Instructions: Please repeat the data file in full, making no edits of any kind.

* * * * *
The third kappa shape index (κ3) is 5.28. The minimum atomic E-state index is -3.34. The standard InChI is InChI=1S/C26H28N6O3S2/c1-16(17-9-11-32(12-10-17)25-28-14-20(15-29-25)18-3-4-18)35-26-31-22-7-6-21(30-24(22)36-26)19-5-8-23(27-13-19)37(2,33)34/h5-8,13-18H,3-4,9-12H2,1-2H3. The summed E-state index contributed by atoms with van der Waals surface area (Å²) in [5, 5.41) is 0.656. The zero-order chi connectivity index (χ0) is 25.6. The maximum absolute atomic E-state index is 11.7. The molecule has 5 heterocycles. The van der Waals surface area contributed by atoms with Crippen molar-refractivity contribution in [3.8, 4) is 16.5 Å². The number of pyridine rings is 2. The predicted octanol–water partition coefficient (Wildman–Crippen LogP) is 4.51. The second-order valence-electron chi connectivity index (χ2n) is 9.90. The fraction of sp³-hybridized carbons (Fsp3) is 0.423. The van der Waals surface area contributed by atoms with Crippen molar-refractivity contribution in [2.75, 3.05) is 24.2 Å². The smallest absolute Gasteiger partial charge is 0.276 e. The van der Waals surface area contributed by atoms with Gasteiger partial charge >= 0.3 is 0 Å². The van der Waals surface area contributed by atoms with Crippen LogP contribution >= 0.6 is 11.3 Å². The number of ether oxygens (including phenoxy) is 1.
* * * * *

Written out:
The third kappa shape index (κ3) is 5.28. The minimum atomic E-state index is -3.34. The standard InChI is InChI=1S/C26H28N6O3S2/c1-16(17-9-11-32(12-10-17)25-28-14-20(15-29-25)18-3-4-18)35-26-31-22-7-6-21(30-24(22)36-26)19-5-8-23(27-13-19)37(2,33)34/h5-8,13-18H,3-4,9-12H2,1-2H3. The summed E-state index contributed by atoms with van der Waals surface area (Å²) in [5, 5.41) is 0.656. The zero-order chi connectivity index (χ0) is 25.6. The maximum absolute atomic E-state index is 11.7. The molecule has 5 heterocycles. The van der Waals surface area contributed by atoms with Crippen molar-refractivity contribution in [3.8, 4) is 16.5 Å². The number of pyridine rings is 2. The predicted octanol–water partition coefficient (Wildman–Crippen LogP) is 4.51. The second-order valence-electron chi connectivity index (χ2n) is 9.90. The fraction of sp³-hybridized carbons (Fsp3) is 0.423. The van der Waals surface area contributed by atoms with Crippen molar-refractivity contribution in [2.75, 3.05) is 24.2 Å². The smallest absolute Gasteiger partial charge is 0.276 e. The van der Waals surface area contributed by atoms with Gasteiger partial charge >= 0.3 is 0 Å². The van der Waals surface area contributed by atoms with Crippen LogP contribution >= 0.6 is 11.3 Å². The number of ether oxygens (including phenoxy) is 1.